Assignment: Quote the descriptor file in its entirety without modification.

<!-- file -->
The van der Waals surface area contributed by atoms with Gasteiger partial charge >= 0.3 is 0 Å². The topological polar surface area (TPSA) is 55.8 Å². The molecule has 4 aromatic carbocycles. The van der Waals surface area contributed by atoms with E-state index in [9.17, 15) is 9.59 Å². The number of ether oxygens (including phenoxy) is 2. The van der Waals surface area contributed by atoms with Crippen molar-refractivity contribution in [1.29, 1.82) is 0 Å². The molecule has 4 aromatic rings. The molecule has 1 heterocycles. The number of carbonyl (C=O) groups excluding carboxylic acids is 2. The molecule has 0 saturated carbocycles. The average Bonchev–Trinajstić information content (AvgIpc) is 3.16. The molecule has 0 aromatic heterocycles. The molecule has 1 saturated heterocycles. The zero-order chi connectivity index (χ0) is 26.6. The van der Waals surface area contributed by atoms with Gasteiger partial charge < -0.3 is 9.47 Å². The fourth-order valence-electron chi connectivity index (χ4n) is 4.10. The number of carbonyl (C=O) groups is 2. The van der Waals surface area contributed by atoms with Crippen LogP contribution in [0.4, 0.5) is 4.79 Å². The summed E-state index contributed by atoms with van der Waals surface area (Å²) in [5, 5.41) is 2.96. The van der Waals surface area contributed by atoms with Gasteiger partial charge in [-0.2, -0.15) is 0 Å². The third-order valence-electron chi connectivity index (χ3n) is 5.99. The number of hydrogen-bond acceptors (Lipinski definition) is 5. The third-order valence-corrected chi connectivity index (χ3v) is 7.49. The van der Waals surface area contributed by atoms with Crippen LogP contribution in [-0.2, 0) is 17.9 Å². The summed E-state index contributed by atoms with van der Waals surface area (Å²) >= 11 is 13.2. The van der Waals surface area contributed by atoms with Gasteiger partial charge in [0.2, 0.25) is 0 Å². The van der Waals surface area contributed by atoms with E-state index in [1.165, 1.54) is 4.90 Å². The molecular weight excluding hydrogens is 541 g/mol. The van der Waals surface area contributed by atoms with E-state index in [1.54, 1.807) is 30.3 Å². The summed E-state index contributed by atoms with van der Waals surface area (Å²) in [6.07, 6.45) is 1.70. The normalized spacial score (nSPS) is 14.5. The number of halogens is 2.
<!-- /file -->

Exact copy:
The van der Waals surface area contributed by atoms with Gasteiger partial charge >= 0.3 is 0 Å². The topological polar surface area (TPSA) is 55.8 Å². The molecule has 4 aromatic carbocycles. The van der Waals surface area contributed by atoms with E-state index in [9.17, 15) is 9.59 Å². The number of ether oxygens (including phenoxy) is 2. The van der Waals surface area contributed by atoms with Crippen molar-refractivity contribution in [1.29, 1.82) is 0 Å². The molecule has 4 aromatic rings. The molecule has 1 heterocycles. The number of carbonyl (C=O) groups excluding carboxylic acids is 2. The molecule has 0 saturated carbocycles. The average Bonchev–Trinajstić information content (AvgIpc) is 3.16. The molecule has 0 aromatic heterocycles. The molecule has 1 saturated heterocycles. The zero-order chi connectivity index (χ0) is 26.6. The van der Waals surface area contributed by atoms with Gasteiger partial charge < -0.3 is 9.47 Å². The fourth-order valence-electron chi connectivity index (χ4n) is 4.10. The number of carbonyl (C=O) groups is 2. The van der Waals surface area contributed by atoms with Crippen LogP contribution in [0.4, 0.5) is 4.79 Å². The summed E-state index contributed by atoms with van der Waals surface area (Å²) in [5, 5.41) is 2.96. The van der Waals surface area contributed by atoms with Gasteiger partial charge in [-0.2, -0.15) is 0 Å². The third-order valence-electron chi connectivity index (χ3n) is 5.99. The number of hydrogen-bond acceptors (Lipinski definition) is 5. The third-order valence-corrected chi connectivity index (χ3v) is 7.49. The van der Waals surface area contributed by atoms with Crippen LogP contribution in [-0.2, 0) is 17.9 Å². The summed E-state index contributed by atoms with van der Waals surface area (Å²) >= 11 is 13.2. The van der Waals surface area contributed by atoms with Gasteiger partial charge in [0.2, 0.25) is 0 Å². The van der Waals surface area contributed by atoms with E-state index in [1.165, 1.54) is 4.90 Å². The molecular weight excluding hydrogens is 541 g/mol. The van der Waals surface area contributed by atoms with E-state index in [1.54, 1.807) is 30.3 Å². The summed E-state index contributed by atoms with van der Waals surface area (Å²) in [6.07, 6.45) is 1.70. The normalized spacial score (nSPS) is 14.5. The number of halogens is 2.